1

In section 3.5.6 of the Curry tutorial (pdf), we are advised to use default rules to "regain control after a failed search". The following example is given. (For clarity I have added a type signature and curried the input.)

lookup :: k -> [(k,v)] -> Maybe v
lookup key (_++[(key,value)]++_ ) = Just value
lookup’default _ _ = Nothing

I can't get that to compile unless I replace the with a '. Once I do, it behaves like this:

test> test.lookup 1 [(2,3)]
*** No value found!

Question 1: What is the default declaration for?

Why would you need to specify that a particular clause is the default one? Won't it be arrived at one way or another, once the others fail?

Question 2: How is it written? Should it be written at all?

If instead I drop the string 'default:

lookup :: k -> [(k,v)] -> Maybe v
lookup key (_++[(key,value)]++_ ) = Just value
lookup _ _ = Nothing

it behaves as intended:

test> test.lookup 1 [(2,3)]
Nothing
test>

Has the 'default syntax changed since the tutorial was written? Has it been removed altogether?

2

This is the code you are looking for. Yours was missing the preprocessor directive to allow default rules. And using the wrong quote character.

-- Use default rules
{-# OPTIONS_CYMAKE -F --pgmF=currypp --optF=defaultrules #-}

lookup :: k -> [(k,v)] -> Maybe v
lookup key (_++[(key,value)]++_ ) = Just value
lookup'default _ _ = Nothing

test_positive = lookup 2 [(2,3)] == Just 3
test_negative = lookup 1 [(2,3)] == Nothing

A default rule serves various purposes. Regaining control after a failed search is a particularly useful one, since you cannot check with equality whether an expression is a failure.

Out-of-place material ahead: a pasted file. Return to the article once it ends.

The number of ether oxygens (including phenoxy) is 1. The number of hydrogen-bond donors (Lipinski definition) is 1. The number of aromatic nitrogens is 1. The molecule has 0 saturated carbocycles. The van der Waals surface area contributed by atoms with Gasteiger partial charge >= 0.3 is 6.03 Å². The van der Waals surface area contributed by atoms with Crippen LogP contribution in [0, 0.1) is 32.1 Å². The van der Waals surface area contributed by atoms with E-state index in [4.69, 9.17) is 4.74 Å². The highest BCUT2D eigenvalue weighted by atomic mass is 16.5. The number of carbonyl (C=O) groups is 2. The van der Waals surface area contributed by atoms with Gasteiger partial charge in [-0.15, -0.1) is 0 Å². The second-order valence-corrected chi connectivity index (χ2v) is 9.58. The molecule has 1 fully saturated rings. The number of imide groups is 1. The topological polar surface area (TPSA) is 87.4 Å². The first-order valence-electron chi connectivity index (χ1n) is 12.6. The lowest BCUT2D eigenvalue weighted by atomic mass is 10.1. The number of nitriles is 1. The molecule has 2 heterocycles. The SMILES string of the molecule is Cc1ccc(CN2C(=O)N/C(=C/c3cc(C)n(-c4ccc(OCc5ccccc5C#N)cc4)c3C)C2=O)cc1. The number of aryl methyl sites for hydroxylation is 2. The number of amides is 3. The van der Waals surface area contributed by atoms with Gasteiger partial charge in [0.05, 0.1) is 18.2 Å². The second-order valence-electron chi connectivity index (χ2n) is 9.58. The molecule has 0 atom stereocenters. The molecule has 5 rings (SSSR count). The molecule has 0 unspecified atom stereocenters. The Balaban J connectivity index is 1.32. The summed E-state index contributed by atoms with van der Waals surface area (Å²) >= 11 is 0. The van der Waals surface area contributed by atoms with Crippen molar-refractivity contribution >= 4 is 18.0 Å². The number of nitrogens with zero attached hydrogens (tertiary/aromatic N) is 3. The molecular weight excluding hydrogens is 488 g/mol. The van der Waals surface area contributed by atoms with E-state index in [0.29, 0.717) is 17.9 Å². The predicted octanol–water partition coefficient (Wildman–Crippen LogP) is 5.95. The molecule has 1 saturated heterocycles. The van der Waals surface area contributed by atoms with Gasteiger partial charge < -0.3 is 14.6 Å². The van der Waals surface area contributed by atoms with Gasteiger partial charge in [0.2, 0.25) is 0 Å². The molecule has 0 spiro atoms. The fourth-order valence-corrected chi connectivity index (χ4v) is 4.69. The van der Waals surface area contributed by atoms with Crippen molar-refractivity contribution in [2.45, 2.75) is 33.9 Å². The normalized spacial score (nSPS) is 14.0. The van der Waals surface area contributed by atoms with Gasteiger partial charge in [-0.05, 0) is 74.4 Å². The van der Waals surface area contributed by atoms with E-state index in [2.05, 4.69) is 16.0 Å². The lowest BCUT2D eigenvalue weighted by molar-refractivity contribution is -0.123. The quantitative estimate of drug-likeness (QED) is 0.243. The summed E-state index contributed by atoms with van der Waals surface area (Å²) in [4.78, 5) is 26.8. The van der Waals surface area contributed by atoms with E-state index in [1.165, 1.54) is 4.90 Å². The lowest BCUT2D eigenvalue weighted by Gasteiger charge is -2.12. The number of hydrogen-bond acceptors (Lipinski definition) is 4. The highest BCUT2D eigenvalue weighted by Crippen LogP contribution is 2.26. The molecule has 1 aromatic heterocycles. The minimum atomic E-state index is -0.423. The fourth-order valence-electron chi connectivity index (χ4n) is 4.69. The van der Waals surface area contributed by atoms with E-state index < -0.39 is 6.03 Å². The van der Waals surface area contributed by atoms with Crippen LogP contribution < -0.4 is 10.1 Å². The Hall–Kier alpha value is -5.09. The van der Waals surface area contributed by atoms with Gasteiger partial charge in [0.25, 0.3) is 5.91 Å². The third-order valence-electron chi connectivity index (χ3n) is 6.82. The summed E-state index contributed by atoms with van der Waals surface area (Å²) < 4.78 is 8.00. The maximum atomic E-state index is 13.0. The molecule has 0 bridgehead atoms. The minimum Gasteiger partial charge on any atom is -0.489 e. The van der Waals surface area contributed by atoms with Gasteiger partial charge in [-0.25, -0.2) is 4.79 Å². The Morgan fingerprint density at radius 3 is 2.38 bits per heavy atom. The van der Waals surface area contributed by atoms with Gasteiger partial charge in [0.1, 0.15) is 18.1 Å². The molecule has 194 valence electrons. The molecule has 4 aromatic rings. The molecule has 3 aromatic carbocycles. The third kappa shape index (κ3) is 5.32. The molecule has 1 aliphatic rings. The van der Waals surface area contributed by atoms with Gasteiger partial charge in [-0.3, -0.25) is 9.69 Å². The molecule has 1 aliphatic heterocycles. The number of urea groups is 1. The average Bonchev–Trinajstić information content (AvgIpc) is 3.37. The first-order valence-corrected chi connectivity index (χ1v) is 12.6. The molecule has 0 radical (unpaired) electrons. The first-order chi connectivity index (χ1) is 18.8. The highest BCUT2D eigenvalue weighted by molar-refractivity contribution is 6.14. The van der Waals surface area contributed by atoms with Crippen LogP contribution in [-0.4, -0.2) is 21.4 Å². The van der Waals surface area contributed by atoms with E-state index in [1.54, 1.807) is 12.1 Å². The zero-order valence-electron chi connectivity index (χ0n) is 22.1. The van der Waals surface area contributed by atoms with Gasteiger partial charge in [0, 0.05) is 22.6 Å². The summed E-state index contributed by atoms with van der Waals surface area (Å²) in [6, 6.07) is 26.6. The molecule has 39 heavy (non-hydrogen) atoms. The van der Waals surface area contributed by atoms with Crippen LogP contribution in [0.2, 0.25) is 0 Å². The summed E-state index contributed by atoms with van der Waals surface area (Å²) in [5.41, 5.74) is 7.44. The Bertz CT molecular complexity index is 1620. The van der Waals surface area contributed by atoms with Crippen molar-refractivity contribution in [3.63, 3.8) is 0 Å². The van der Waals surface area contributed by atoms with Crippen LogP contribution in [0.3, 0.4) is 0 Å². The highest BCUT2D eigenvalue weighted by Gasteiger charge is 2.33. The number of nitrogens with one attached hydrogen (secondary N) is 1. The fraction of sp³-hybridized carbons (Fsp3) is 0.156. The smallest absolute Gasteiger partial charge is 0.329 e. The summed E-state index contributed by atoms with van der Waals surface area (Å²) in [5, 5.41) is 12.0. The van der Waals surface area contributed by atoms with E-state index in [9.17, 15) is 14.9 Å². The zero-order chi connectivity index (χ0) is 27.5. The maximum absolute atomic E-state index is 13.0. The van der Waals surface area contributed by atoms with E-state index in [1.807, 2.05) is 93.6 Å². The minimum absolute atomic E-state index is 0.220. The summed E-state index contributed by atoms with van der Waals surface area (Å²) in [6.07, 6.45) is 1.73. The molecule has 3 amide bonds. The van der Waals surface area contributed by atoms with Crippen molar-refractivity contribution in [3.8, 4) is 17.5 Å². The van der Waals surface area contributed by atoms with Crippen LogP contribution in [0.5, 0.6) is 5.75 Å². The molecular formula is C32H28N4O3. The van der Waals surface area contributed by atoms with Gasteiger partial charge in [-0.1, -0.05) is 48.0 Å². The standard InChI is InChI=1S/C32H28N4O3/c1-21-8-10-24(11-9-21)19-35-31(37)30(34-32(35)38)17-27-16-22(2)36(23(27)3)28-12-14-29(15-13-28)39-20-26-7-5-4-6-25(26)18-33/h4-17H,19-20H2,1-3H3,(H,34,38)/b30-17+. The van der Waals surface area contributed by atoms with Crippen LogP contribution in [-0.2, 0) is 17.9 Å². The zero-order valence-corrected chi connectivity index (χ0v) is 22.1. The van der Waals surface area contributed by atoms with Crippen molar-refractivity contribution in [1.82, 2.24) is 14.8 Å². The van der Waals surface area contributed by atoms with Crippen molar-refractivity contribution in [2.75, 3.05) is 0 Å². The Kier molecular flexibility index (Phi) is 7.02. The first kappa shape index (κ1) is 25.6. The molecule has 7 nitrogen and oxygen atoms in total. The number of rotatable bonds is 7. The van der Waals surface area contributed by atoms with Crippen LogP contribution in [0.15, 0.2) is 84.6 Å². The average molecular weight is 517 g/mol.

• That OPTIONS line gave me errors until I deleted -F from it. Now it compiles, but I don't detect an effect. I can define myLookup (Prelude.lookup seems to shadow it if I use the name lookup) with the rule myLookup _ _ = Nothing, or I can instead use the rule myLookup'default _ _ = Nothing, but in both cases I get the same behavior: In the REPL, myLookup 1 [(1,2)] yields first Just 1 and then Nothing, while myLookup 2 [(1,2)] yields the single value Nothing. (I'm running PAKCS, version 2.0.1-1, installed via apt on Ubuntu 18.04.) – Jeffrey Benjamin Brown Nov 19 '18 at 3:46
  • Please check if you have the executable currypp in your path. As far as I know, it comes with your Curry installation, but I'm not completely sure. – ichistmeinname Nov 20 '18 at 7:44
  • I tried cypm update && cypm install currypp, imitating this advice, which installed currypp. Loading test.curry from the pakcs repl now produces this error. I'm using "PAKCS Version 2 with type classes," installed per instructions here. – Jeffrey Benjamin Brown Nov 22 '18 at 5:12
  • Per responses to my mailing list post, I ran apt remote pakcs and then installed by making pakcs-2.0.2-amd64-Linux.tar.gz. currypp is still installed from the apt version of pakcs. Is that bad? test.curry now produces a "no frontend" error – Jeffrey Benjamin Brown Nov 24 '18 at 2:49
  • Since the tar.gz version is probably installed in some local directory, you have to install currypp again. Moreover, the pakcs/bin directory should be in your path so that currypp can find the front end. – Michael Hanus Nov 25 '18 at 16:44
1

If you delete the option "-F", then the preprocessor is not invoked which explains the behavior.

The permission error is due to the fact that not all possible intermediate representations of a Curry program are precompiled in the Ubuntu package. Unfortunately, the "default rule translator" of CurryPP requires one of these intermediate representations.

The Ubuntu/Debian package is intended only for using the kernel of Curry. For extensions and more advanced tools, I recommend to install PAKCS manually, e.g., the current release from https://www.informatik.uni-kiel.de/~pakcs/download.html If you already have Ubuntu, a simple make should be sufficient.

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